Seen and Heard

By ksascomm

Candidates can’t simply buy your vote, but they can spend unlimited amounts hiring consultants to persuade you to vote for them. In some ways, consultants are like the microscopic bugs in our gut that help us metabolize food: Consultants help candidates and campaigns metabolize money, but their work leaves the body politic hungry for more.”Adam Sheingate
Associate Professor and Chair, Political Science
The New York Times, December 2015, in an op-ed piece about political consulting

It’s one thing to know soundwaves exist, but it’s another to actually hear Beethoven’s Fifth Symphony. In this case, we’re actually getting to hear black holes merging”Marc Kamionkowski
William R. Kenan, Jr. Professor of Physics and Astronomy
Boston Globe, February 2016, on the international team of astrophysicists who used the Laser Interferometer Gravitational-Wave Observatory, or LIGO, to detect a gravitational wave from the distant crash of two black holes

I was born in Detroit, grew up in the Detroit area, and I think it’s really interesting that at no point in time during the debate did they talk about the policies that are affecting Detroit, the policies that are affecting cities like Flint, policies of emergency financial management, that actually kind of reflected a bipartisan consensus but were basically created by a Republican legislature and a Republican governor.”Lester Spence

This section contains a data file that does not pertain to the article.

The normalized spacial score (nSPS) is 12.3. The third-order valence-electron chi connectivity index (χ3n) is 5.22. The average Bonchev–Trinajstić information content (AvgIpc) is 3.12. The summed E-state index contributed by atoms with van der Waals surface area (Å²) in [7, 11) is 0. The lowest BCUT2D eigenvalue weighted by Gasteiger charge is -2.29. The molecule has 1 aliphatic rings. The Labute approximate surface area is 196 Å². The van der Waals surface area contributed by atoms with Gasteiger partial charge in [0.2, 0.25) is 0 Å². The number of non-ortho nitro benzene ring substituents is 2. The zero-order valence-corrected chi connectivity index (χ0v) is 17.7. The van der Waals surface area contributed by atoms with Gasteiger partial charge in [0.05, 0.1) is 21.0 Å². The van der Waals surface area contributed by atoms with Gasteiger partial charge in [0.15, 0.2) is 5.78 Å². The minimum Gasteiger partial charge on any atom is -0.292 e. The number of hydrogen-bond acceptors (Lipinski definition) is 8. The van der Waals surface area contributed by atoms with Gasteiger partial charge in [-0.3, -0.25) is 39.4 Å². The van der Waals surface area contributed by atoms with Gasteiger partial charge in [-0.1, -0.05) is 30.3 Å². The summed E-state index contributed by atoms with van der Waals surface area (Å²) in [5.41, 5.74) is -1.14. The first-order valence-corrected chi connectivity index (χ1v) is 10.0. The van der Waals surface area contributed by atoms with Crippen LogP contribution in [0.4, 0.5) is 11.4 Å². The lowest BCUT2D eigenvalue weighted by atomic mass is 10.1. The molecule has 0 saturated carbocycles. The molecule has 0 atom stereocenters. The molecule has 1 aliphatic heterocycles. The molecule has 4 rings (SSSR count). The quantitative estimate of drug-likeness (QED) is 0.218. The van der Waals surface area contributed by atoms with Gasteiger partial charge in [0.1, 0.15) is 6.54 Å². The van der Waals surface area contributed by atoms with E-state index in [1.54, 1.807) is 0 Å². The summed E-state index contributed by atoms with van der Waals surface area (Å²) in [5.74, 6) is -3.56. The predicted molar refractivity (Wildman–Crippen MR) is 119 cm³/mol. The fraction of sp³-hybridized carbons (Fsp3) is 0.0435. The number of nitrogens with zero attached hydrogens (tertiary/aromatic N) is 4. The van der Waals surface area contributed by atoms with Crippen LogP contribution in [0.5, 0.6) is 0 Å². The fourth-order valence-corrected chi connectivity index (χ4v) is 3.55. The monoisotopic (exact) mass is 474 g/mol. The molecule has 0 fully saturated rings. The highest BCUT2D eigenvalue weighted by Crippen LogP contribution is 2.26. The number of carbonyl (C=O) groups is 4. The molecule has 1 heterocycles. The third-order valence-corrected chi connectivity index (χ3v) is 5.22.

Associate Professor, Political Science
Democracy Now, March 2016, speaking about the March 3 Republican debate in Detroit

We don’t have complete control over what we pay attention to. We don’t realize our past experience biases our attention to certain things. I could choose healthy food or unhealthy food, but my attention keeps being drawn to fettuccini Alfredo. What we tend to look at, think about, and pay attention to is whatever we’ve done in the past that was rewarded. This could be why it’s so hard for people to break the cycle of addiction and why dieters keep thinking about fattening food when they’re trying to eat better.”Susan Courtney
Professor and Chair, Psychological and Brain Sciences
Science Daily, April 2016, explaining that when people see something associated with a past reward, their brains flush with dopamine